and Lieutenant George Gleig that present the
American and British eyewitness accounts of
the fighting. In addition, I take with me a copy
of Gleig’s The Campaigns of the British Army
at Washington and New Orleans. The British
invasion of North Point is addressed in Chapter
XIII. Along with vivid descriptions of the
topography and the events that took place the day
of the battle, his writings also reveal the thoughts
and feelings of the British soldiers. At times his
writing is absolutely poetic. And I always have
Christopher George’s Terror on the Chesapeake
accompany me to put all of this drama into its
proper historical context. I am also equipped
with my camera in order to document this
extraordinary piece of geography and the way in
which this rich 19th Century history brushes up
against the present.
I am drawn to the Patapsco Neck for many
reasons. First of all, I am connected to the history
of this area since I am a descendant of one of the
Americans that was killed in the battle near Long
Log Lane, now Old North Point Road. He was
James Richardson, and his name appears on one
the narrow bands of Maximilian Godefroy’s Battle
Monument in Baltimore. In addition, as a history
teacher in Baltimore (from 1973 to 2003) I attended
many Defenders’ Day Celebrations and felt it was
imperative to impart to my students the significance
of this battle. And finally, as a photographer I am
kept in a constant state of wonderment as I wander
through “The Neck.” Whether I am standing on the
promontory at Fort Howard where the British came
ashore, admiring the location of Todd’s Inheritance,
or walking through the hallowed grounds of Battle
Acre I know I will always be inspired to create a
Mr. Lynch will present a slide-illustrated talk on the
Battle of Baltimore 1814 at Enoch Pratt’s Hampden
Branch on Saturday September 11, 2010. The program
will begin at 2:00 p.m. The library is located at 3641
Falls Road in Hampden For more information call:
Once completed, kindly return to:
HCC, Attn: Green Map, PO Box 19957, Baltimore, MD 21211
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street trees for hampden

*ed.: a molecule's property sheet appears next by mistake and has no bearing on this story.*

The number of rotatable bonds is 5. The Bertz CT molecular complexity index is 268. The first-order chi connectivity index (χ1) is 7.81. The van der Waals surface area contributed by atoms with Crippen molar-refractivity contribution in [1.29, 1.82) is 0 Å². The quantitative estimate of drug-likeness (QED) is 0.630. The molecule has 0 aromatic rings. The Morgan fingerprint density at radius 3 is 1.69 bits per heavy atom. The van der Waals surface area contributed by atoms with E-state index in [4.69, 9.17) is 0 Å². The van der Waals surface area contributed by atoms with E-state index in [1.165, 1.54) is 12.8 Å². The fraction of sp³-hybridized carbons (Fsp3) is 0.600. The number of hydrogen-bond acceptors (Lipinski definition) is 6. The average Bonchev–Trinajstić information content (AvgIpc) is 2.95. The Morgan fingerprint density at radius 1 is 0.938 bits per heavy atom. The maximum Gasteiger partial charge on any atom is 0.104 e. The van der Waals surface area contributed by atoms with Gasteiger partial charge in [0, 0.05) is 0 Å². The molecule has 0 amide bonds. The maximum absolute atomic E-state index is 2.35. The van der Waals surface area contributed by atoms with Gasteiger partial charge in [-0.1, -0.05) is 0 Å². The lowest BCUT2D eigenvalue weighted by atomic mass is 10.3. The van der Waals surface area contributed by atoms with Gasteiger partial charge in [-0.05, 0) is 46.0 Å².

The Clean & Green Team of the Hampden Community Council wants to help you get a tree in front
of your home! We are working with organizations that provide technical assistance and funding for
community greening projects. We have planted many street trees in Hampden since 2005 and want to
We still need to hear from as many residents as possible who would like to have a tree, so that we can
organize future plantings. Fill out the form below if you would like to be on the list for a tree, and ask
your neighbors to sign up, too! Trees are not guaranteed to everyne who applies...your site must first
be inspected by Miss Uility to ensure you have a safe and proper space for a tree.
Note: If you are a renter, your landlord must sign the tree request form.
street tree request form
I, the undersigned, agree to help create a tree pit (if needed), plant, water, mulch, and maintain my
neighborhood Street Tree. I understand that some locations may not be suitable for Street Trees due
to utilities, signs, handicap ramps, or width of sidewalk. The Forestry Division of the Baltimore City
Department of Recreation & Parks shall make final determinations of suitable Street Tree locations
and species. The Street Trees, once planted, will be the property of the City of Baltimore in
accordance with City Code 1879, Article 47.
Do you have an exiting Tree Pit? Yes No
Street Address _________________________________________________
Phone _________________________ Email__________________________
Signature_______________________________ Date _____/______/_____
Mail to: Street Trees for Hampden, PO Box 19957, Baltimore, MD 21211
or email to SustainableHampden@gmail.com